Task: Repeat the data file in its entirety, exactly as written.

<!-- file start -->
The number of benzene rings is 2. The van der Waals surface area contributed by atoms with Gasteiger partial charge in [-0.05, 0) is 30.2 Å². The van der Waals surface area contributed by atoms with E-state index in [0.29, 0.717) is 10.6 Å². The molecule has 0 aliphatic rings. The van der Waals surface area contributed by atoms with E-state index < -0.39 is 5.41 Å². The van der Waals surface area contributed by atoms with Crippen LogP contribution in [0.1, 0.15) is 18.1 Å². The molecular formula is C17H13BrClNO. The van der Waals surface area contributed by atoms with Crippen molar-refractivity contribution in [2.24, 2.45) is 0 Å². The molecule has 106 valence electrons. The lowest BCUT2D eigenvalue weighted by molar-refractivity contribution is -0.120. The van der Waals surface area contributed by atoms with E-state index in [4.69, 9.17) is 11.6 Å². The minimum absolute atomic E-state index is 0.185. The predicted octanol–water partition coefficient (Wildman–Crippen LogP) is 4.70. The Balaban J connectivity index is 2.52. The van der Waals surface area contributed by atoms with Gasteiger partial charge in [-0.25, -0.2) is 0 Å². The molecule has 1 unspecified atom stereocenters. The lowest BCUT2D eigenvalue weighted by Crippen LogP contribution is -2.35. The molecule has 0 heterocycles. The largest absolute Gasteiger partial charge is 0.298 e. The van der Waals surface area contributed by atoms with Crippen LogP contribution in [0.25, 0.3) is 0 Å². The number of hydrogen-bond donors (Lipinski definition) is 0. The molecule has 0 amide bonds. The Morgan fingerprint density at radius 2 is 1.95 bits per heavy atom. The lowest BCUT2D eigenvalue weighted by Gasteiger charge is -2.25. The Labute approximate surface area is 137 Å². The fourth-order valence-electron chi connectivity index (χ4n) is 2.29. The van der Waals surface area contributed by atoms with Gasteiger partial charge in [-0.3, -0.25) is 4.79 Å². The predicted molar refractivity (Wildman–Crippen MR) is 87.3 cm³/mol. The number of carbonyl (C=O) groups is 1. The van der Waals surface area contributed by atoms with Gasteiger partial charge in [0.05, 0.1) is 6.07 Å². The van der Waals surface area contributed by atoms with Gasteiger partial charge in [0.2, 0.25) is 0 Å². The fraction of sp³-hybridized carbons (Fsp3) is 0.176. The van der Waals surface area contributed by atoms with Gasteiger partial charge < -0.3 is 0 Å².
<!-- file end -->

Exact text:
The number of benzene rings is 2. The van der Waals surface area contributed by atoms with Gasteiger partial charge in [-0.05, 0) is 30.2 Å². The van der Waals surface area contributed by atoms with E-state index in [0.29, 0.717) is 10.6 Å². The molecule has 0 aliphatic rings. The van der Waals surface area contributed by atoms with E-state index < -0.39 is 5.41 Å². The van der Waals surface area contributed by atoms with Crippen LogP contribution in [0.1, 0.15) is 18.1 Å². The molecular formula is C17H13BrClNO. The van der Waals surface area contributed by atoms with Crippen molar-refractivity contribution in [2.24, 2.45) is 0 Å². The molecule has 106 valence electrons. The lowest BCUT2D eigenvalue weighted by molar-refractivity contribution is -0.120. The van der Waals surface area contributed by atoms with E-state index in [4.69, 9.17) is 11.6 Å². The minimum absolute atomic E-state index is 0.185. The predicted octanol–water partition coefficient (Wildman–Crippen LogP) is 4.70. The Balaban J connectivity index is 2.52. The van der Waals surface area contributed by atoms with Gasteiger partial charge in [-0.25, -0.2) is 0 Å². The molecule has 1 unspecified atom stereocenters. The lowest BCUT2D eigenvalue weighted by Crippen LogP contribution is -2.35. The molecule has 0 heterocycles. The largest absolute Gasteiger partial charge is 0.298 e. The van der Waals surface area contributed by atoms with Crippen LogP contribution in [0.25, 0.3) is 0 Å². The number of hydrogen-bond donors (Lipinski definition) is 0. The molecule has 0 amide bonds. The Morgan fingerprint density at radius 2 is 1.95 bits per heavy atom. The lowest BCUT2D eigenvalue weighted by Gasteiger charge is -2.25. The Labute approximate surface area is 137 Å². The fourth-order valence-electron chi connectivity index (χ4n) is 2.29. The van der Waals surface area contributed by atoms with Gasteiger partial charge in [-0.3, -0.25) is 4.79 Å². The predicted molar refractivity (Wildman–Crippen MR) is 87.3 cm³/mol. The number of carbonyl (C=O) groups is 1. The van der Waals surface area contributed by atoms with Gasteiger partial charge in [0.05, 0.1) is 6.07 Å². The van der Waals surface area contributed by atoms with Gasteiger partial charge in [0.2, 0.25) is 0 Å². The fraction of sp³-hybridized carbons (Fsp3) is 0.176. The van der Waals surface area contributed by atoms with Gasteiger partial charge < -0.3 is 0 Å².